He was so intent on his footwork, it took Tony palming Steve's face to grab his attention. Way too much of his attention, as Tony's thumb swept over Steve's lip, and Steve nearly stumbled after leaping over a log in his path.
“Tony?” His mouth was parched.
“We can't keep running forever. We have to turn around!” To punctuate the words, there was a loud roar, and a large crack as the log snapped.
“What?” Steve shouted. “Why would we do that?”
“We have to get back to the quinjet! I've thought of a way to throw it off our tail! Trust me!”
Steve did, so he circled around the next tree in an arc. It couldn't be too wide of one, though, lest they get cut off. These creatures might have had small brains, but they made up for it with a hunter's instinct.
There was something to be said for being nimble, which, when it came to these lumbering beasts, still applied to a Steve lugging around an extra two hundred pounds of muscle. Steve lowered his head as a tail flew over their heads, his hearing momentarily dulled by the force of the air.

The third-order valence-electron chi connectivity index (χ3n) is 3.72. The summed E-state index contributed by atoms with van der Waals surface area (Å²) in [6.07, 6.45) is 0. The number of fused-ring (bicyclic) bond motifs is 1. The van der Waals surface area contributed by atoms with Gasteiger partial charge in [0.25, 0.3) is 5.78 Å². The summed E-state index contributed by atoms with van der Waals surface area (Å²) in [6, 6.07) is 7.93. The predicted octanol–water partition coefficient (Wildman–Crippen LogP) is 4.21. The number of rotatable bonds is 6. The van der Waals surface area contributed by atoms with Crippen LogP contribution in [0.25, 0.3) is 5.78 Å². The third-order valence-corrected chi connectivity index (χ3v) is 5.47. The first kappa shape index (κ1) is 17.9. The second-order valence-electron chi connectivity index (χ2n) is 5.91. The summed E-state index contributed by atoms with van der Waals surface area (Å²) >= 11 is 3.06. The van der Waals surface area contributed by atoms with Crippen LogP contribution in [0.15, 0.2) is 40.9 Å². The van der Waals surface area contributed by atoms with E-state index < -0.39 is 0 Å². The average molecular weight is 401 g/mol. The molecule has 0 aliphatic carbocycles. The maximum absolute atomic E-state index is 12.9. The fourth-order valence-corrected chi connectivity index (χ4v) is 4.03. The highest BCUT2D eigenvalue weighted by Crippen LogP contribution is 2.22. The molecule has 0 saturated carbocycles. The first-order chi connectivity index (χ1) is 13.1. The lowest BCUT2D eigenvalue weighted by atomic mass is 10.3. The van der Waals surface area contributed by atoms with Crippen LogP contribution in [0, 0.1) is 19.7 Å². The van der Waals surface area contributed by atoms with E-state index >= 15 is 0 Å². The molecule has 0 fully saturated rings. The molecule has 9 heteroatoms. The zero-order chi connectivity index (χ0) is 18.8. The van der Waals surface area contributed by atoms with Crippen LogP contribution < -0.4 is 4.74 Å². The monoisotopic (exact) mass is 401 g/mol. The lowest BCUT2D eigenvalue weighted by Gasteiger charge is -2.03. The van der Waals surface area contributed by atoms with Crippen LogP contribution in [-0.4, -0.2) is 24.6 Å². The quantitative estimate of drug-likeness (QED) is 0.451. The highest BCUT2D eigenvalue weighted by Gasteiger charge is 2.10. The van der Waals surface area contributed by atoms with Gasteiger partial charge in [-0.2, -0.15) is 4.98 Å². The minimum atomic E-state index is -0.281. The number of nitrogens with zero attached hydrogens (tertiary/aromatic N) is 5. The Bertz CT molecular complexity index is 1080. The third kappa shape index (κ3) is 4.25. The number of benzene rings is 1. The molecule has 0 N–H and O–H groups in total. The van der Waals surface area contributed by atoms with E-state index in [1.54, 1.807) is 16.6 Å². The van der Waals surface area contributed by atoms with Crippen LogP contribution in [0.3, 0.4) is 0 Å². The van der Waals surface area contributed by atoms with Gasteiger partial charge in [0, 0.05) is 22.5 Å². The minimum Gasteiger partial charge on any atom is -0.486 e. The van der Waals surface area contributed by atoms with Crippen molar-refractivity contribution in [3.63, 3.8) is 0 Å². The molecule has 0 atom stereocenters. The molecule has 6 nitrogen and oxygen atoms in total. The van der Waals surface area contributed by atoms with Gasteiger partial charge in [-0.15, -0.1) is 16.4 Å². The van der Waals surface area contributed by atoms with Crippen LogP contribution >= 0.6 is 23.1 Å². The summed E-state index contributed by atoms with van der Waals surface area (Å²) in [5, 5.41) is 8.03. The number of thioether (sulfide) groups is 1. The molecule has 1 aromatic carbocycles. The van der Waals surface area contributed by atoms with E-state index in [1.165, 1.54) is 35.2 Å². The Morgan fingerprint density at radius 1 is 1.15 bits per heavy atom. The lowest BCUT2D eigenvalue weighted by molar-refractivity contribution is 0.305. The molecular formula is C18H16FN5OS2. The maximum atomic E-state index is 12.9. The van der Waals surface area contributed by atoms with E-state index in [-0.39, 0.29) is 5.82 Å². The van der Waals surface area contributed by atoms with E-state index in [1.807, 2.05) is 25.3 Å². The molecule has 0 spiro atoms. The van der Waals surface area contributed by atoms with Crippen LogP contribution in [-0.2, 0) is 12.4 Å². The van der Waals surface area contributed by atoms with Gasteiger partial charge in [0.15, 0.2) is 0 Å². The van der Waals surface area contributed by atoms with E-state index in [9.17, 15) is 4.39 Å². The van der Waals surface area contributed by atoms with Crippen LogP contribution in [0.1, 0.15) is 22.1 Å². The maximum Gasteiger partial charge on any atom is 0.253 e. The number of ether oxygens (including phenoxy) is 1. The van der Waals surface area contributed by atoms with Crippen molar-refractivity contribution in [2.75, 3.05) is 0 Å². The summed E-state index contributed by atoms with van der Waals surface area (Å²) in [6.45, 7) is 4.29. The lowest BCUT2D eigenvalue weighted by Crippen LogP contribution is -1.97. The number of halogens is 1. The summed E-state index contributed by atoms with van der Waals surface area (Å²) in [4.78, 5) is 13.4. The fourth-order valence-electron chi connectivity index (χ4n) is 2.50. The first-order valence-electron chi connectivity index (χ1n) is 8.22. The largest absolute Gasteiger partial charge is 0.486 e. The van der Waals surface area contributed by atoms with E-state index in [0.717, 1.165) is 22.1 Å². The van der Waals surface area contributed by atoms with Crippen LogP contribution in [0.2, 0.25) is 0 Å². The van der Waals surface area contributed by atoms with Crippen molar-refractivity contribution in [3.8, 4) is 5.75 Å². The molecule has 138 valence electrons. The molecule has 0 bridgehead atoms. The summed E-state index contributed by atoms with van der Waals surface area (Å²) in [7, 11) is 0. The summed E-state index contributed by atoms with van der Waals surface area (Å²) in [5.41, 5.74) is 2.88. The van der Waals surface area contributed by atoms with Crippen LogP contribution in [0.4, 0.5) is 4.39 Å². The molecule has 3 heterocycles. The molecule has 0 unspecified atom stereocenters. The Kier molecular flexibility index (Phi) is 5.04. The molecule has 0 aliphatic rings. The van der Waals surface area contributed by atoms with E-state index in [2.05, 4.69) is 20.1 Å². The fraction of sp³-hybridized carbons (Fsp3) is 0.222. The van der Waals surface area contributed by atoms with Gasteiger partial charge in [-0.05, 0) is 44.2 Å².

“Circle the swamp and go up in the trees from there!” Tony squeezed his shoulder when they came in view of their landing site.
“That'll cut down on our lead – ”
That turned Steve's path, not straight through the clearing, but in a circle around the edge of the swamp, toward where the quinjet was half-submerged.
Their dinosaur didn't care about the relatively shallow swamp, stomping through it and – a loud, jarring noise rang through the air, followed by a resounding crash. Tony's arms wrapped around Steve's neck as Steve knelt down behind a tree, shielded from the splash.
By the time things had settled, the T-Rex had landed on its side, legs working in an attempting to keep running, feet pushing uselessly into the water. It looked like a very pathetic attempt to paddle, almost enough to make Steve pity it.
He nearly dropped Tony as Tony pushed up, pumped a fist. “The quinjet held up!” Tony shouted gleefully. “I told you those upgrades would work!”
True to form, the quinjet really didn't look damaged at all. That was when it dawned on Steve that Tony's plan had been to turn a multi-million dollar aircraft into the most expensive banana peel ever. He didn't know whether to laugh or kiss Tony.
“Okay, stop feeling bad for the thing nearly about to eat us,” Tony said, looking at Steve's expression, “and keep on running. Preferably that-a-way, before it gets back on its feet.”
Steve, with an inkling that Tony had become accustomed to being carried around surprisingly quickly, headed in the direction Tony pointed him in.